Hart also made it clear that the UN will be ruthlessly pursuing Net Zero when he said in an interview that his priorities would be ‘no bail-outs for polluting companies; abandoning perverse fossil fuel subsidies; ending investment in and construction of coal-fired power plants by 2020’.
Then there is Sir Ian Cheshire. He has been the Government’s lead Non-Executive Member of the Cabinet Office Board. Yet again, we have a COP26 Friend with a link to the banking industry: he was previously a director of Barclays. In 2107 he was appointed chairman of the Food, Farming and Countryside Commission. At the time it was claimed that Sir Ian’s role would be ‘overseeing and protecting standards and securing food supply; reforming public investment and the livelihoods of rural communities and making the most of any new trading opportunities’. I am not sure how securing the food supply can be reconciled with the idea of reducing carbon dioxide to zero and thereby destroying all plant life, or how supporting the livelihoods of rural communities can be done by promoting the decimation of cattle and dairy farming.
Next, we have Varun Sivaram, aged 32 or 33. He has worked for the Council for Foreign Relations, the World Economic Forum, and the Aspen Institute whose stated aim is to create a free, just and equitable society. How it is supposed to do that when it is funded by the Rockefellers and the Bill Gates Foundation is open to debate.
Lord (Adair) Turner is another Friend of COP26 with links to the financial sector. He was chairman of the Financial Services Authority in 2008, but did not apologise for its role in failing to foresee the banking collapse. Despite such a poor showing, he insisted on 15 per cent bonuses for FSA staff. He worked for Chase Manhattan Bank and was vice-chairman of Merrill Lynch, and worked for the Institute for New Economic Thinking, funded by George Soros.
The World Economic Forum links run deep within the Friends of COP26. Paul Polman was a member and co-chaired the forum in 2012. He has worked for the UN and is part of the ‘B Team’ which supposedly advocates for business practices that are more centred on humanity and the climate. Its co-founders are Sir Richard Branson and Jochen Zeitz, CEO of Harley-Davidson; I am not sure how planes, trains and motorbikes help prevent the climate apocalypse.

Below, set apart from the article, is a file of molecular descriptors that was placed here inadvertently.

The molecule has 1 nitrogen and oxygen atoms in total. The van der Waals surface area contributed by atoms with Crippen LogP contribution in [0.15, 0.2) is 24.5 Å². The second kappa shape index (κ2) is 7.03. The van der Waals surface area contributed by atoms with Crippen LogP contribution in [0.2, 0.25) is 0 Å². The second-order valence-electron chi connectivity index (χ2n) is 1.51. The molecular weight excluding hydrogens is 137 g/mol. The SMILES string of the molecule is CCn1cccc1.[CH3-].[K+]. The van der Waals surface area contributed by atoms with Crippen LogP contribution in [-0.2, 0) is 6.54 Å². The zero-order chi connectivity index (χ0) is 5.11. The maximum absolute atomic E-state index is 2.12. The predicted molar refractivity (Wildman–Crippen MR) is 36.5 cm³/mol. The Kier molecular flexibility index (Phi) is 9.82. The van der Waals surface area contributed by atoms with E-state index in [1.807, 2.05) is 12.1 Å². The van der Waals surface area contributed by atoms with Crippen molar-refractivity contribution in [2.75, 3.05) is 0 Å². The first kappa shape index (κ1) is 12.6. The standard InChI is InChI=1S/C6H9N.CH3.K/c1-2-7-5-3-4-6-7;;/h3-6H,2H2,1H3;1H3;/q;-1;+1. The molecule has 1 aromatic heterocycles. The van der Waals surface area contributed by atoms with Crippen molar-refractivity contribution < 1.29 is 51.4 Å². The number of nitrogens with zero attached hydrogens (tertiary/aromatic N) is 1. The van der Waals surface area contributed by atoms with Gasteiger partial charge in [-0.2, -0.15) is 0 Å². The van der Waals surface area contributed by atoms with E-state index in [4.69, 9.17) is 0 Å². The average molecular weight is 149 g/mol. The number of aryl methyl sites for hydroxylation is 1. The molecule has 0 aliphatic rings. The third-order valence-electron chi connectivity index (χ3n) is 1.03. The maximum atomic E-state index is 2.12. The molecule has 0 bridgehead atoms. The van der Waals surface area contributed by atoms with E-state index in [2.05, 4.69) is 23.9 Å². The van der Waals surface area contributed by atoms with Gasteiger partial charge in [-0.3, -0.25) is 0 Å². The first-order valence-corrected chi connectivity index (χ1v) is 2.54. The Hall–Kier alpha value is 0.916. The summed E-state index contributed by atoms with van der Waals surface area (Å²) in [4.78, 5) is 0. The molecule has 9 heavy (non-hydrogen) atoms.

Now we come to the biggest player on the COP26 list – Ngozi Okonjo-Iweala, a Nigerian-American economist. She is Director-General of the World Trade Organisation, is on the board of Standard Chartered Bank, Bill Gates’s GAVI: Global Alliance for Vaccines and Immunisation, and the Rockefeller Foundation. Previously she was on the board of Twitter.
She has been Nigeria’s Foreign Affairs Minister and Finance Minister, and worked for 25 years at the World Bank, with stints at the International Monetary Fund and the UN. She is a member of G30, ‘an independent global body comprised of economic and financial leaders from the public and private sectors and academia. It aims to deepen understanding of global economic and financial issues, and to explore the international repercussions of decisions taken in the public and private sectors’.
On the board of G30 with her is Lord Turner from COP26, members of the IMF, the Council on Foreign Relations, two former US Treasury Secretaries, former high-level employees of the US Federal Reserve, the former Italian Prime Minister, the former heads of various central banks and Mark Carney, former governor of the Bank of England.
Ngozi Okonjo-Iweala is also on the B Team, and is listed by Forbes as one of the world’s 100 most powerful women.
There is one more friend of COP26 who has a more direct link to Rishi Sunak: Kate Hampton, CEO of the Children’s Investment Fund Foundation. The CIFF is the philanthropic arm of the Children’s Investment Fund, the hedge fund founded by Sir Christopher Hohn for which Sunak used to work. Hohn is Extinction Rebellion’s largest single donor. While expressing his financial support for the eco-zealots, Hohn has shares in Canadian railway companies, Union Pacific and Raytheon, which makes aircraft parts. He has a $730million investment in Heathrow and has shares in a Spanish company called Ferrovial, which manages seven UK airports. His investment firm holds a stake in an Indian coal company.
Hampton was previously head of policy at Climate Change Capital, an investment firm advising companies on how to make money out of clean energy opportunities. She was the Senior Policy Adviser for the UK’s G8 and EU presidencies in 2005 and is a World Economic Forum young leader.
CIFF collaborated with the Gates Foundation on a project called FP2030 to provide more access to contraception in developing countries. It also worked with the Gates Foundation to provide affordable HIV tests to developing nations and donated 25million dollars to the Clinton Foundation. Hampton was one of the main people pushing for the insane idea of climate reparations.
Tomorrow Stephen McMurray will shine a light on the MPs and peers who have Sunak’s ear and on the links of the Prime Minister’s own family with the climate change industry – not least those of his wife Akshata and his father-in-law Narayana Murthy, the billionaire founder of the IT company Infosys.